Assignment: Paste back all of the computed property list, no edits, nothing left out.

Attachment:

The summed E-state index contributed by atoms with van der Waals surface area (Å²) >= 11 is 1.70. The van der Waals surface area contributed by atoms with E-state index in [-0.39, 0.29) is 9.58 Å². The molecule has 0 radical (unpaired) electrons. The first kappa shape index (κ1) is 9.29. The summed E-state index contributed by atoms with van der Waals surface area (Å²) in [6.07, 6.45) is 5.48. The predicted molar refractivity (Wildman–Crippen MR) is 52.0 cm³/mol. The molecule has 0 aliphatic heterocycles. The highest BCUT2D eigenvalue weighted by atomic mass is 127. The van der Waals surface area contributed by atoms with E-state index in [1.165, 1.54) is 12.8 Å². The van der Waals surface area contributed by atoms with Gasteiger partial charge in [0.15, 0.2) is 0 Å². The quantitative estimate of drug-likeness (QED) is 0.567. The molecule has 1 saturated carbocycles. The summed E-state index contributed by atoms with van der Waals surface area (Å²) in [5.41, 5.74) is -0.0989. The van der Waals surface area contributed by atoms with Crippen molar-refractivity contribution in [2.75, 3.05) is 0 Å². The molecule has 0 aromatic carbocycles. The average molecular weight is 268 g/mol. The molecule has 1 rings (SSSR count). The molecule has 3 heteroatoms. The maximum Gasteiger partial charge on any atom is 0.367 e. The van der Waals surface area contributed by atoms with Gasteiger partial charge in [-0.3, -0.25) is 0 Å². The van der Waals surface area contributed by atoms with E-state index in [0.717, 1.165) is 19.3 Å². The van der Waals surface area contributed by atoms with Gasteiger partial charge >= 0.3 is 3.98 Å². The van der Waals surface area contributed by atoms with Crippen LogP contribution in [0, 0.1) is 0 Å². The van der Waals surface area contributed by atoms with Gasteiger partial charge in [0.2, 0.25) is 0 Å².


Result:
The summed E-state index contributed by atoms with van der Waals surface area (Å²) >= 11 is 1.70. The van der Waals surface area contributed by atoms with E-state index in [-0.39, 0.29) is 9.58 Å². The molecule has 0 radical (unpaired) electrons. The first kappa shape index (κ1) is 9.29. The summed E-state index contributed by atoms with van der Waals surface area (Å²) in [6.07, 6.45) is 5.48. The predicted molar refractivity (Wildman–Crippen MR) is 52.0 cm³/mol. The molecule has 0 aliphatic heterocycles. The highest BCUT2D eigenvalue weighted by atomic mass is 127. The van der Waals surface area contributed by atoms with E-state index in [1.165, 1.54) is 12.8 Å². The van der Waals surface area contributed by atoms with Gasteiger partial charge in [0.15, 0.2) is 0 Å². The quantitative estimate of drug-likeness (QED) is 0.567. The molecule has 1 saturated carbocycles. The summed E-state index contributed by atoms with van der Waals surface area (Å²) in [5.41, 5.74) is -0.0989. The van der Waals surface area contributed by atoms with Crippen molar-refractivity contribution in [2.75, 3.05) is 0 Å². The molecule has 0 aromatic carbocycles. The average molecular weight is 268 g/mol. The molecule has 1 rings (SSSR count). The molecule has 3 heteroatoms. The maximum Gasteiger partial charge on any atom is 0.367 e. The van der Waals surface area contributed by atoms with Gasteiger partial charge in [-0.3, -0.25) is 0 Å². The van der Waals surface area contributed by atoms with E-state index in [0.717, 1.165) is 19.3 Å². The van der Waals surface area contributed by atoms with Gasteiger partial charge >= 0.3 is 3.98 Å². The van der Waals surface area contributed by atoms with Crippen LogP contribution in [0, 0.1) is 0 Å². The van der Waals surface area contributed by atoms with Gasteiger partial charge in [0.2, 0.25) is 0 Å².